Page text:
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From what used to be known as a “Heaven of Peace” in the turbulent Central African region, the situation in Cameroon is gradually becoming another story of carnage and bloodshed as the world stays silent. As the massacre continues, it is fast becoming another episode of the international community failing to uphold the right to protect human beings from brutal treatment by oppressive regimes. In the meantime, the Anglophone regions of Cameroon, otherwise known as Southern Cameroons, have become the epicenter of a policy orchestrated by the pro-Francophone regime.
Thousands of military men and women, including those still undergoing training at various military facilities, have been sent to put out any uprising orchestrated by members of the Anglophone community. The policy has entailed mass arrests and arbitrary killings, which have grown to the extent where many have been reported missing for months now. It also involves the burning down of villages to the extent that some villages have been almost completely annihilated. In some cases the elderly, who are unable to run into the bushes as it is the tradition now, are being roasted alive. In the meantime, thousands have taken refuge in forests, sleeping in the open and living on wild food, while more than 50,000 people according to UNHCR, have successfully crossed into Nigeria as refugees. In some situations, even houses of priests and pastors have been burnt – like the case of the Pastor of the Presbyterian Church Kwa-Kwa (in the South West of the country) and the Roman Catholic Priest in the same area.
In one of these gruesome acts, Chiabah Samuel, popularly known as Sam Soya, was beheaded by security forces who suspected him of conniving with Anglophone separatists. Even those who have been arrested have been taken from Anglophone regions to Francophone regions further away from their families, where medical attention has been denied to them in most cases. At least an Anglophone detainee was reported dead in the Yaoundé maximum security prison in March because he was forced to leave the hospital bed to a prison cell (even against his doctor’s protest). In the ensuing development, the international community has remained very silent and very little is said about the situation on the global media, which is why the problem persists.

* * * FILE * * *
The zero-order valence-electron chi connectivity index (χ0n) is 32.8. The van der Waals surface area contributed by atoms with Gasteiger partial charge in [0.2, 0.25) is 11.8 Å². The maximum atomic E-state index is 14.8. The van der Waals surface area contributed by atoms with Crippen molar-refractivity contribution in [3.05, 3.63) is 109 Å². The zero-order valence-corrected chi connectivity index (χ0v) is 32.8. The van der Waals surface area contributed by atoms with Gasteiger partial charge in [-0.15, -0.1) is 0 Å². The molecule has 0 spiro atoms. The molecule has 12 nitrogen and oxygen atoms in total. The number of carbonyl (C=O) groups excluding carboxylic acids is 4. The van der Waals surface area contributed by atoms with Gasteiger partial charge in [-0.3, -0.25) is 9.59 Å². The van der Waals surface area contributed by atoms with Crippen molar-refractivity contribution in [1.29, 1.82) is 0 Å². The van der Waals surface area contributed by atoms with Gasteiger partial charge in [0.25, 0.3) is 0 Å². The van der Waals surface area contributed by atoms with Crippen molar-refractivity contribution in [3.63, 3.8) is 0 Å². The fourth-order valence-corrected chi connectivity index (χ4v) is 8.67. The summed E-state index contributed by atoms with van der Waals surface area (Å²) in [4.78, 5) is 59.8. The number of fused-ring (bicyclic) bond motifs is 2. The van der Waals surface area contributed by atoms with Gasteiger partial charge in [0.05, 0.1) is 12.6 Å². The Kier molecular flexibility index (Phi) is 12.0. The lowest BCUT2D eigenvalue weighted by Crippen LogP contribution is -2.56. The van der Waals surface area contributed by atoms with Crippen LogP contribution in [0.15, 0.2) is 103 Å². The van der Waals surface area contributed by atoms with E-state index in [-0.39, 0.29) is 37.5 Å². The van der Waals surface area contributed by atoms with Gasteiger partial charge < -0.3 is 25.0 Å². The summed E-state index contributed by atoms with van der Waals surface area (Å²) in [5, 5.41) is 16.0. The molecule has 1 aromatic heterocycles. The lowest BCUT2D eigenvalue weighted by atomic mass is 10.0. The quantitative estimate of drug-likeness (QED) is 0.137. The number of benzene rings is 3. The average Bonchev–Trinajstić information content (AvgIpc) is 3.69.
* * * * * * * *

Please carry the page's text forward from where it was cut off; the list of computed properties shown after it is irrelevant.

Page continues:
The Inability to Uphold the “Never Again” Campaign
The situation in the Southern Cameroons has been dragging on now for close to two years and with the passing of time, it is getting worse. From a peaceful protest by members of the Anglophone communities demanding more rights in a Francophone dominated country and government, it has mutated over time to an outright violent struggle as Anglophone groups are being born every day with the objective of facing government troops in a violent showdown. The protracted struggle has been informed by the intransigence of the government to open rooms for dialogue despite incessant calls made by Anglophone groups and even the country’s National Human Rights Commission.
In addition, the silence of the international community has paved the way for more human rights abuses to be committed. The United Nations and friendly countries have not shown enough support to the Southern Cameroons case, which is why most inhabitants in the area feel they have been abandoned. The “Never Again” campaign, which was born out of the negligence of the international community to prevent the 1994 genocide, has not been upheld, as atrocities similar to that of Rwanda are being committed daily. “Never Again” was a pledge by the international community to never allow what happened to Rwanda – or similar situations – to repeat themselves. However, the reality on the ground seems different.
It is this lack of protection and upholding of justice and the “Never Again” campaign by the international community which has pushed many to pick up arms as a last resort to defend their communities against government forces. Very little or no pressure has been brought on the government of President Biya by the international community. The UN has failed to condemn the situation and the country’s former colonial masters, including France and Britain, have more or less been very silent, treating the matter as an internal affair. In their latest communications, they have instead warned their nationals to refrain from traveling to Southern Cameroon. The United States of America, in its usual role of “police of the world,” has also not policed the Southern Cameroons’ case. The US government has, like the other governments, instead warned its nationals from taking to the volatile areas. None of these countries has pleaded for the case at any international instance, which is why it has not been mentioned at the level of the UN General Assembly or the UN Security Council despite the high level of violence and brutality ongoing.